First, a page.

New Year’s Day 2020 made history for workers, as minimum wage increases went into effect in 47 states, cities, and counties.
But when cities and states take action to raise wages, they often ignore a pretty obvious problem: across most of the country, employers routinely skirt paying the minimum wage, overtime wages, or contractually promised wages, with little fear of facing consequences.
When the Broken Laws study surveyed 4,387 workers in 2008 across Los Angeles, Chicago, and New York in low-wage industries like hospitality and domestic care, they found that 44 percent had been paid less than the law required within the past year. In 2017, the Economic Policy Institute estimated that employers steal $15 billion annually from workers by paying less than the minimum wage.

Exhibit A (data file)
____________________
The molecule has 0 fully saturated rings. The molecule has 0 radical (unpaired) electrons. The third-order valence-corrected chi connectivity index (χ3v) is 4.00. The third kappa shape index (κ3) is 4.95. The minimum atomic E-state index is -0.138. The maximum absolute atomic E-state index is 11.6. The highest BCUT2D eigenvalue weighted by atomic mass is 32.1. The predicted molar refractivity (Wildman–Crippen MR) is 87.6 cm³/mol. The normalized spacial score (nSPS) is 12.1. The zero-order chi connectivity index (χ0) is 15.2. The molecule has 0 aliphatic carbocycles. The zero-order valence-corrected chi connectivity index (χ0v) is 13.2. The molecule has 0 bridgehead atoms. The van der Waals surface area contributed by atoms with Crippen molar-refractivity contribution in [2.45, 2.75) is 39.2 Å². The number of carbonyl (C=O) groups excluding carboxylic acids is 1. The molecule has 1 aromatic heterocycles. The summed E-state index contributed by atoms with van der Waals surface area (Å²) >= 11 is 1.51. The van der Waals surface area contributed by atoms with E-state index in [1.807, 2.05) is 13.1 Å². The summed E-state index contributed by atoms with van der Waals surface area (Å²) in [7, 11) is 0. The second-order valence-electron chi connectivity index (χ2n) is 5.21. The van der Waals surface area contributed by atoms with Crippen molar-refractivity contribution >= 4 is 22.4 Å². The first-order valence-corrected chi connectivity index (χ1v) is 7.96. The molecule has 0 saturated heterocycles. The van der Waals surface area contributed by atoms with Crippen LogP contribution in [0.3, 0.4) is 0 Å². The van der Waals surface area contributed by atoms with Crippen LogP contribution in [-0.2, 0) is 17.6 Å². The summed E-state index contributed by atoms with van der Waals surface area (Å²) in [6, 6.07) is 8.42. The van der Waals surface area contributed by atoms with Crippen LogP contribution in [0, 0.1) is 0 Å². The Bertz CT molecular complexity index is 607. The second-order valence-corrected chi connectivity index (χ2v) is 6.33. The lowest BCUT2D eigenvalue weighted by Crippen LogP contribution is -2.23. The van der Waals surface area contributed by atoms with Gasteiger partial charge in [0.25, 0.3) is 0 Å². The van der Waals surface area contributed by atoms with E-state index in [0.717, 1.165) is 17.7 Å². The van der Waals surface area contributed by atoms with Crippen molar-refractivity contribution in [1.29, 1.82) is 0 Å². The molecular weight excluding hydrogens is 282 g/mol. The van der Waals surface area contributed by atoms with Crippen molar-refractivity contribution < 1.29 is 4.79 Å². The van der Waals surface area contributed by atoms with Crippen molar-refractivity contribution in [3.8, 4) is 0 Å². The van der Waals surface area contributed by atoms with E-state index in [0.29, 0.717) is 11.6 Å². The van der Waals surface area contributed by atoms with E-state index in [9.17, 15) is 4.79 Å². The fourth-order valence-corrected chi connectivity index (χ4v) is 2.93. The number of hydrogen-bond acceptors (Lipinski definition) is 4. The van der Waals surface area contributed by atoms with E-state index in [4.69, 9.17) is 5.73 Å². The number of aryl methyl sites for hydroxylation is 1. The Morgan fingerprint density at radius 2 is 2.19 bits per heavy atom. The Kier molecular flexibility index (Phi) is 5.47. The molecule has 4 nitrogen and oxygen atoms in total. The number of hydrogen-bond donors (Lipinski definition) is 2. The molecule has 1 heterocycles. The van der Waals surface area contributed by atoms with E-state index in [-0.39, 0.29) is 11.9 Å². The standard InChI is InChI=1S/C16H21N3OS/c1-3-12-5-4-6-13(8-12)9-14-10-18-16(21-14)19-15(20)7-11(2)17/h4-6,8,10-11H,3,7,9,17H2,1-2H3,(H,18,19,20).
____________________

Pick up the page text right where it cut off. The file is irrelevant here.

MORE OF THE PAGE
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Two basic facts add up to create an environment where wage thieves operate with impunity. The first is that most wage thieves will never be caught. Workers often fear retaliation for speaking up or don’t have the resources they’d need to file a complaint or bring a lawsuit. And only a handful of local or state wage theft enforcement agencies have demonstrated an effective strategy for tracking down wage thieves, explaining why in places like Houston, Texas, and Charlotte, North Carolina, a typical year might only bring a single successful wage theft prosecution.